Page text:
Stockholders' Equity: Classes of Capital Stock

Read this chapter, which details stockholders' equity, specifically capital stock. You learn about the different classes of stock, their characteristics, how capital appears on the Statement of Stockholders' Equity, and the steps for issuing stock to the public.

The corporation

Capital stock issued for property or services

When issuing capital stock for property or services, companies must determine the dollar amount of the exchange. Accountants generally record the transaction at the fair value of (1) the property or services received or (2) the stock issued, whichever is more clearly evident.

To illustrate, assume that the owners of a tract of land deeded it to a corporation in exchange for 1,000 shares of USD 12 par value common stock. The firm can only estimate the fair market value of the land. At the time of the exchange, the stock has an established total market value of USD 14,000. The required entry is:

Land (+A) 14,000
Common Stock (+SE) 12,000
Paid-In Capital in Excess of Par Value – Common (+SE) 2,000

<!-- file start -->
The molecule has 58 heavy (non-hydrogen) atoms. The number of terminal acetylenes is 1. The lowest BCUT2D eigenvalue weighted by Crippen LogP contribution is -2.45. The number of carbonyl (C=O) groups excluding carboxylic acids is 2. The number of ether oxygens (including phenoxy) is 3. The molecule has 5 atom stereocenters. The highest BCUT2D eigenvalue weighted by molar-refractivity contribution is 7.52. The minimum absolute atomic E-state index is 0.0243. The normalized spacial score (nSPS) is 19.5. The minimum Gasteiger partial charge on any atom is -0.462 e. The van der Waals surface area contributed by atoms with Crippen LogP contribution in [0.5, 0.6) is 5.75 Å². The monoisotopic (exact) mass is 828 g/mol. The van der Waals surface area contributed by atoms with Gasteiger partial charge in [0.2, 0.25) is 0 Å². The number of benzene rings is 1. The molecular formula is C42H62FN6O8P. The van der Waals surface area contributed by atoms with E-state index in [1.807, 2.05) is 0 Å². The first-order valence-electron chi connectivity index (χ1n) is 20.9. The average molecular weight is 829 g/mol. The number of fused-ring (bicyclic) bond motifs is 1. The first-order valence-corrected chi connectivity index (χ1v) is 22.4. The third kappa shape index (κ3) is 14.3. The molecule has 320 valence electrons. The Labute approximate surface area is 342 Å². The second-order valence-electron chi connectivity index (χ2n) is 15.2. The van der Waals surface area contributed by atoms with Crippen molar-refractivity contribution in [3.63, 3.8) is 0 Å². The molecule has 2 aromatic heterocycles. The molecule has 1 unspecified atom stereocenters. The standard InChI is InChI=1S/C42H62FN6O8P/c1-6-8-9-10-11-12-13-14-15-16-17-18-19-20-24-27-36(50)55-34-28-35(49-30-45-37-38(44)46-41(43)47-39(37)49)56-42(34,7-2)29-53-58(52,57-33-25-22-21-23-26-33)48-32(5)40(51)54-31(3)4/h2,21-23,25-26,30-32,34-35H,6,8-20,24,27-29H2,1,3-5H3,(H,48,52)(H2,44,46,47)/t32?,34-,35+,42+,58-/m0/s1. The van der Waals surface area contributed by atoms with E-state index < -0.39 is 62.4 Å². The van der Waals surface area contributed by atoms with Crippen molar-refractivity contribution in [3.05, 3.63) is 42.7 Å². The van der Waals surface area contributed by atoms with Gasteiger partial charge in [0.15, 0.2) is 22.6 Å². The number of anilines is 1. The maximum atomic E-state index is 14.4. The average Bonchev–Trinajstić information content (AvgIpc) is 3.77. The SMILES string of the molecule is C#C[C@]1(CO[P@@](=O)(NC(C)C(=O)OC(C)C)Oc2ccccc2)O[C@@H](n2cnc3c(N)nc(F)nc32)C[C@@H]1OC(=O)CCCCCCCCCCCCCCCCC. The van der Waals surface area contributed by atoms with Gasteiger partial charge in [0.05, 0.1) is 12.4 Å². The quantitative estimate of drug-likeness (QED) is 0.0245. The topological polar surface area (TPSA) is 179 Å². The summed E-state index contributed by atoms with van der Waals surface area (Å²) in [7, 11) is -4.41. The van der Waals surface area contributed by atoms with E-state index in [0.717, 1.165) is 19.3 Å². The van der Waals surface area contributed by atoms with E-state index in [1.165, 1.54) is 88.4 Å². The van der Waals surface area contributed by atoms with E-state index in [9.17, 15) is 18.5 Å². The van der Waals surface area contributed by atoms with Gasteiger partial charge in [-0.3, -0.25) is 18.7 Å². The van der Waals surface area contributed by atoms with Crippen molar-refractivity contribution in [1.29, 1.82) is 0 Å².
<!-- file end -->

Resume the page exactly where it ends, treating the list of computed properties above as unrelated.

To record the receipt of land for capital stock.

As another example, assume a firm issues 100 shares of common stock with a par value of USD 40 per share in exchange for legal services received in organizing as a corporation. No shares have been traded recently, so there is no established market value. The attorney previously agreed to a price of USD 5,000 for these legal services but decided to accept stock in lieu of cash. In this example, the correct entry is:

Organization Costs (+A) 5,000
Common Stock (+SE) 4,000
Paid-In Capital in Excess of Par Value – Common (+SE) 1,000
To record the receipt of legal services for capital stock.

The company should value the services at the price previously agreed on since that value is more clearly evident than the market value of the shares. It should debit an intangible asset account because these services benefit the corporation throughout its entire life. The company credits the amount by which the value of the services received exceeds the par value of the shares issued to a Paid-In Capital in Excess of Par Value – Common account.